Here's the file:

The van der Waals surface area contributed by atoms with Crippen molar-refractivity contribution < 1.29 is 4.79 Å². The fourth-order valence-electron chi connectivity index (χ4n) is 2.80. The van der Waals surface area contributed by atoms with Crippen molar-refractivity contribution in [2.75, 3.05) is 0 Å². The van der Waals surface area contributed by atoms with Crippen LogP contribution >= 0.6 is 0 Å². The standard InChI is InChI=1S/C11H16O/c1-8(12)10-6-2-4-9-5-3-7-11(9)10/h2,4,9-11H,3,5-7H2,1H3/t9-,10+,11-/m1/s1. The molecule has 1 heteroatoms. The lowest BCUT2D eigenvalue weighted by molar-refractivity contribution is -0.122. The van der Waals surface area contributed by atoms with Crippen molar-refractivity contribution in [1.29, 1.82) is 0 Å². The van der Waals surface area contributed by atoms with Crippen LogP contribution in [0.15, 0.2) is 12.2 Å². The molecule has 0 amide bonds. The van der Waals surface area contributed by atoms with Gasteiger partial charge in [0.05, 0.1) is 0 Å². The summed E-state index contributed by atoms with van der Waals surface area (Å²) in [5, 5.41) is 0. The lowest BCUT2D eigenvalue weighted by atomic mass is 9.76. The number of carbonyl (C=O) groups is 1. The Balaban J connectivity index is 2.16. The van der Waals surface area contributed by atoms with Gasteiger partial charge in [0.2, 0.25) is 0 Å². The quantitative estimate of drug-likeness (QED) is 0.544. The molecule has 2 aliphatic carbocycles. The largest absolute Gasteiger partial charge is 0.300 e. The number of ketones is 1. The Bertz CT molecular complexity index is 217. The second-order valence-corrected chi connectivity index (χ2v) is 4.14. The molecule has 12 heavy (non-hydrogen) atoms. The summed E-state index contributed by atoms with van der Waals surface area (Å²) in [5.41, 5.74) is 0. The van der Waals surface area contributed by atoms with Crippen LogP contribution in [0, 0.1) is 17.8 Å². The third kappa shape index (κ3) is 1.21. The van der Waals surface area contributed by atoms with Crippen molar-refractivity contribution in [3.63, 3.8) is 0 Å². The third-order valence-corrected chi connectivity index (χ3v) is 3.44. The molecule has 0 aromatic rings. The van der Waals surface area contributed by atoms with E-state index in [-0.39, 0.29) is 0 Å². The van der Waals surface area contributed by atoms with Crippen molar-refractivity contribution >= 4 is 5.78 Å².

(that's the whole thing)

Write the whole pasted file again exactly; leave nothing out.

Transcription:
The van der Waals surface area contributed by atoms with Crippen molar-refractivity contribution < 1.29 is 4.79 Å². The fourth-order valence-electron chi connectivity index (χ4n) is 2.80. The van der Waals surface area contributed by atoms with Crippen molar-refractivity contribution in [2.75, 3.05) is 0 Å². The van der Waals surface area contributed by atoms with Crippen LogP contribution >= 0.6 is 0 Å². The standard InChI is InChI=1S/C11H16O/c1-8(12)10-6-2-4-9-5-3-7-11(9)10/h2,4,9-11H,3,5-7H2,1H3/t9-,10+,11-/m1/s1. The molecule has 1 heteroatoms. The lowest BCUT2D eigenvalue weighted by molar-refractivity contribution is -0.122. The van der Waals surface area contributed by atoms with Crippen molar-refractivity contribution in [1.29, 1.82) is 0 Å². The van der Waals surface area contributed by atoms with Crippen LogP contribution in [0.15, 0.2) is 12.2 Å². The molecule has 0 amide bonds. The van der Waals surface area contributed by atoms with Gasteiger partial charge in [0.05, 0.1) is 0 Å². The summed E-state index contributed by atoms with van der Waals surface area (Å²) in [5, 5.41) is 0. The lowest BCUT2D eigenvalue weighted by atomic mass is 9.76. The number of carbonyl (C=O) groups is 1. The Balaban J connectivity index is 2.16. The van der Waals surface area contributed by atoms with Gasteiger partial charge in [0.2, 0.25) is 0 Å². The quantitative estimate of drug-likeness (QED) is 0.544. The molecule has 2 aliphatic carbocycles. The largest absolute Gasteiger partial charge is 0.300 e. The number of ketones is 1. The Bertz CT molecular complexity index is 217. The second-order valence-corrected chi connectivity index (χ2v) is 4.14. The molecule has 12 heavy (non-hydrogen) atoms. The summed E-state index contributed by atoms with van der Waals surface area (Å²) in [5.41, 5.74) is 0. The van der Waals surface area contributed by atoms with Crippen LogP contribution in [0, 0.1) is 17.8 Å². The third kappa shape index (κ3) is 1.21. The van der Waals surface area contributed by atoms with Crippen molar-refractivity contribution in [3.63, 3.8) is 0 Å². The third-order valence-corrected chi connectivity index (χ3v) is 3.44. The molecule has 0 aromatic rings. The van der Waals surface area contributed by atoms with E-state index in [-0.39, 0.29) is 0 Å². The van der Waals surface area contributed by atoms with Crippen molar-refractivity contribution >= 4 is 5.78 Å².